The Darkroom
Dealing With Dynamic Range

The Darkroom

Photos © 2002, Darryl Nicholas, All Rights Reserved

I love digital cameras. However, they all have one serious problem. They tend to block up the shadow tones. That is, they have a short dynamic density range, compared to film. If you use very flat lighting you get simply great pictures. But, if you shoot outdoors on a sunny day or if you use the built-in flash, you will tend to wash out delicate highlights and block up the shadow tones in one big black glob. It's a shame that digital camera manufacturers do not publish a dynamic density specification for their cameras like the scanner manufacturers do. But, the truth is, the camera manufacturers do not have any specification that they are proud of.


And, if you try to scan transparencies or negatives on low cost flat-bed scanners, you'll have the same problem. Many folks intentionally overexpose their color negatives to improve shadow tone definition. The technique works great when printing the negatives in a wet darkroom. But, when you try to scan those negatives on low cost (short dynamic density range) scanners, then you will lose delicate highlights and the deep shadows will go solid black. You need a dynamic density range of 4.0 or more to handle overexposed color negatives correctly. By the way, some scanners, such as Nikon's 8000ED/4000ED, do a great job on color negatives because they have that greater dynamic range--the Nikon's mentioned deliver a 4.2 dynamic density range.

Solving The Problem
There is a Photoshop work around that can help with the problem. You need two identical images; one with good shadow detail and the other one with good highlight detail. If you're working with a color negative on a scanner, use the manual scanner adjustments to create those two different scans. Then proceed as noted below.

In this example, #1 (unaltered original image) was shot with a point-and-shoot digital camera in the $1000 price range.


Notice that the black cat went to a black glob and the bright daylight that is outside the window washed out the brick wall.

If you take #1 and go into Photoshop, it is possible to lighten it and bring up some detail in the cat (#2). But, in the process, you lose even more of the surrounding detail as it all washes out. Also, the edges of the cat's fur wash out as in #2.

Here's the fix. Make a duplicate copy of #1 in Photoshop (Image to Duplicate). Then, use the Photoshop tools to lighten the duplicate image until the detail in the black cat begins to become visible. Don't worry about the washed out edges of the cat's fur.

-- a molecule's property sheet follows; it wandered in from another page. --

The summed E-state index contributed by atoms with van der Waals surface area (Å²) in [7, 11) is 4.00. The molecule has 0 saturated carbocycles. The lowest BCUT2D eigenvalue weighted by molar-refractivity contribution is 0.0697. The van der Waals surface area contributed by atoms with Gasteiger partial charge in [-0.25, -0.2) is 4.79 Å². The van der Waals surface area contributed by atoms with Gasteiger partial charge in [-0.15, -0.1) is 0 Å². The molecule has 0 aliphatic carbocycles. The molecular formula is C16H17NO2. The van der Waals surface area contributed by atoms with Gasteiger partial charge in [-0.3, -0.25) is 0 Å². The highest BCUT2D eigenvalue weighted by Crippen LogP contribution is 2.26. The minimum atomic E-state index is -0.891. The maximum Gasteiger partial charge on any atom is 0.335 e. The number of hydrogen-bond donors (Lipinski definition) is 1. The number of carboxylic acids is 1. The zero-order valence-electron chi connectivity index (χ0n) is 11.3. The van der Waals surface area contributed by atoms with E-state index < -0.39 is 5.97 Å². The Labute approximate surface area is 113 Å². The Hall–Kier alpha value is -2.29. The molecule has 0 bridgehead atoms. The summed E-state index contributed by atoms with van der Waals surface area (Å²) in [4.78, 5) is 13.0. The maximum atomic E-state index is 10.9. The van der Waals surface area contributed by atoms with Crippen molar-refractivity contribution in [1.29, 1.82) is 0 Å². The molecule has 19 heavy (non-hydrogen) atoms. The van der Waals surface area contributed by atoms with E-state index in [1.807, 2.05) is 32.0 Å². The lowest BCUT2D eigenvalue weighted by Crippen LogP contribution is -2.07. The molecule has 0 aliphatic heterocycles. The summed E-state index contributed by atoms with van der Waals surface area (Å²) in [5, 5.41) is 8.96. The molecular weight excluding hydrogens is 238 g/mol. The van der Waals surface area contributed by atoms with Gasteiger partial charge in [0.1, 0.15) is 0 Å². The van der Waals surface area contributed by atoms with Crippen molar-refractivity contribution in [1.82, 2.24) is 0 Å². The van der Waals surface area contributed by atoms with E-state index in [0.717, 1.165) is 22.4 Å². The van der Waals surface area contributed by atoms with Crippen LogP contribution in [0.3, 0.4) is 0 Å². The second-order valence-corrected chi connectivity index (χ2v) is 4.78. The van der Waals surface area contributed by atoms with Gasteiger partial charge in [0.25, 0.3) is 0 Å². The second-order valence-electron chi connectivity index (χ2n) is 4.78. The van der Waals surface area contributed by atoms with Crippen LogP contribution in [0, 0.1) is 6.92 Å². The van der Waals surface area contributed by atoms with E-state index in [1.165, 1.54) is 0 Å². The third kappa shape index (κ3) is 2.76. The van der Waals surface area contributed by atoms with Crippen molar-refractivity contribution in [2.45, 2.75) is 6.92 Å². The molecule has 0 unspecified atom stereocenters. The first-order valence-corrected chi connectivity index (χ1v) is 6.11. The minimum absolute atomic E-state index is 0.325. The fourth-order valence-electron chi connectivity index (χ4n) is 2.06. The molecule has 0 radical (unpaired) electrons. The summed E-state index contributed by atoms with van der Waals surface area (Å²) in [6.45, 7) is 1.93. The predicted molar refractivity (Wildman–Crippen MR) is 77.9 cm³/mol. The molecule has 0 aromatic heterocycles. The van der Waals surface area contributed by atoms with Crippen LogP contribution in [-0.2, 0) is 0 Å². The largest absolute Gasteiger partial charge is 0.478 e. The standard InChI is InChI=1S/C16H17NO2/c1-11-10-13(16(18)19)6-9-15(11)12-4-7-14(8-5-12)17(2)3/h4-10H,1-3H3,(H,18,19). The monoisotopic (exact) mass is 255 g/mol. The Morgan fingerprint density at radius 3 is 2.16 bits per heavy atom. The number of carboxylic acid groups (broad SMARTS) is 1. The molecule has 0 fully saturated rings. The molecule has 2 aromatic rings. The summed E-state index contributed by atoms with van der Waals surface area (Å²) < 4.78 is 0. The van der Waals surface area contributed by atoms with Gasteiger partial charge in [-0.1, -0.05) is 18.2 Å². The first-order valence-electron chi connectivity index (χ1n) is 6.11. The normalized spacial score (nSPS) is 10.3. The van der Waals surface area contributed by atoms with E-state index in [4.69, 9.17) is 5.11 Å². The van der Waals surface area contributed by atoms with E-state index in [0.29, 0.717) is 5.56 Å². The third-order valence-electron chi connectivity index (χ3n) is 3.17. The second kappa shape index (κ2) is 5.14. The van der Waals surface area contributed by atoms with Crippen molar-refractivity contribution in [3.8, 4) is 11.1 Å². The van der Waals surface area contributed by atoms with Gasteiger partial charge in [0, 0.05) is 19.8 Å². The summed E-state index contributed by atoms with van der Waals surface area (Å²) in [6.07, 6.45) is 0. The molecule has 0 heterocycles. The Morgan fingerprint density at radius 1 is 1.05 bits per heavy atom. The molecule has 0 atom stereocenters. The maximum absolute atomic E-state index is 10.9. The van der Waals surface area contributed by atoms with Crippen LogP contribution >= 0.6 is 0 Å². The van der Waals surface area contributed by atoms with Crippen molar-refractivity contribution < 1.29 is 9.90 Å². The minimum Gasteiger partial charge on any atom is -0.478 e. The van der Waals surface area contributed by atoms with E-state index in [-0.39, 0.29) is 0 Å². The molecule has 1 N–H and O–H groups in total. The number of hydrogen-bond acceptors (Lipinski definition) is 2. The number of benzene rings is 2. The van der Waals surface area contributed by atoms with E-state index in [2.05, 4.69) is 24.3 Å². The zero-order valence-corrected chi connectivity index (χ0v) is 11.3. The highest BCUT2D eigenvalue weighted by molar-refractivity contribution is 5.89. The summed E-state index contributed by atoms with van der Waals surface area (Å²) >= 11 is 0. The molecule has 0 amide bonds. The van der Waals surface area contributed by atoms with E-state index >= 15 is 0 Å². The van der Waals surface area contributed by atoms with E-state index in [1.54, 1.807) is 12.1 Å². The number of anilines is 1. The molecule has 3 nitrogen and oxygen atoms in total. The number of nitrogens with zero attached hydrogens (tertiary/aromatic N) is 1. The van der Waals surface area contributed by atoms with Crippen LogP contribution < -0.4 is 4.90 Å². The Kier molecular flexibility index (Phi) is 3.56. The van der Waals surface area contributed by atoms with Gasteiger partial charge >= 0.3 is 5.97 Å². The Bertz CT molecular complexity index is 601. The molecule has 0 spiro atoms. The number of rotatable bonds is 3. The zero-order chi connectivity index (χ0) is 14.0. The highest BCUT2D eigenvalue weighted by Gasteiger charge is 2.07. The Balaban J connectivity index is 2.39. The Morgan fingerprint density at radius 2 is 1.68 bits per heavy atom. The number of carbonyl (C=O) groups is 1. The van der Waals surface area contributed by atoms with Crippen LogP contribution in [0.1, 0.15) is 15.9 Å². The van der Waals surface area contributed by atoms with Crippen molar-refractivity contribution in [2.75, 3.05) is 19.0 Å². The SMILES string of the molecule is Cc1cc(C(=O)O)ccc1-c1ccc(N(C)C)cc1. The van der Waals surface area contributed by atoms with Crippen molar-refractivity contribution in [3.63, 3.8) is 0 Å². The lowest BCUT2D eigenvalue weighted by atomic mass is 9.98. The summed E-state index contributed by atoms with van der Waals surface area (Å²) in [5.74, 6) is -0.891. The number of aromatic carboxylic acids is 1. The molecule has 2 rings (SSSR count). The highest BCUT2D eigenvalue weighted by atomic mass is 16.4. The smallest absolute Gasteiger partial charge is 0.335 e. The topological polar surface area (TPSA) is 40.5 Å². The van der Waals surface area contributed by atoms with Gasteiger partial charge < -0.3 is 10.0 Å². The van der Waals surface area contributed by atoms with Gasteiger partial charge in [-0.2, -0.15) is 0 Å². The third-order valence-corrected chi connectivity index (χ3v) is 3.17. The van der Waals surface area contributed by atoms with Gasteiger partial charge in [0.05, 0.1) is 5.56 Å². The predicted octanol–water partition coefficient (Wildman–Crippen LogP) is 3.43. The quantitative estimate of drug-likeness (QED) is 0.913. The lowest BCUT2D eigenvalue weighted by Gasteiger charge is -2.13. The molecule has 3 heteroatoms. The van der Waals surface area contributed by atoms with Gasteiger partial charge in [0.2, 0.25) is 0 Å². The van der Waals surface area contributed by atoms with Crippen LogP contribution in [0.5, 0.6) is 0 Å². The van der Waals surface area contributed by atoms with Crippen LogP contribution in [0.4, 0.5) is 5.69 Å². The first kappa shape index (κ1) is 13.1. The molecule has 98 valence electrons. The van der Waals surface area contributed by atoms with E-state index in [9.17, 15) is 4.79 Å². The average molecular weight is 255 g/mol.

Next, do a "Select All" on the original image (the solid black cat) and copy it to the clipboard. Highlight the image that you lightened (#2) and paste the copy of #1 onto #2.

You should be able to go to the Layers palette and it should look something like #3 with the dark copy (Layer 1) on top of the light copy (Background).

Next, get the Erasure tool (#4) and a soft edged brush. Set the tool's opacity to about 20 percent (so you can make overlapping erasures and therefore have smoother control to blend the erasing activity) and start to erase "holes" in the top, black, cat. As you do, the lighter cat below (with all the detail showing in its fur) will start to show through. Eventually, as you perform the erasing, the cat in Layer 1 will look like #5. And, when you look at the total picture it will look like #6.


Once I had lightened the fur in the cat (#6), I flattened the image, and then I did a selection on the red brick wall and darkened it. Then, I did a second selection (#7) on the lace curtain in the upper right corner and lightened it. I thought it looked a little dirty in the original picture.

If I had simply done a selection on the cat and tried to lighten it, the fur around its face and the fur on its tail and paws would have washed out too light as is demonstrated in #2. But, by doing the "rub through" technique I could control how much of the super-lightened cat, from below, would show through the top Layer. And I didn't have to worry about trying to make a selection around the soft fur outline of the cat, which would have been a bit difficult to do. The cat, D-MAX, is a 2-year-old registered Bombay that totally rules the household. And, because of his black fur, has proved very challenging to photograph.


If you'd like help with calibrating your Epson printer and your PC computer, write to me care of the magazine (editorial@ For only $3, you can get my CD-ROM that will walk you through the process using only the tools in Photoshop (the full version) and your Epson printer driver.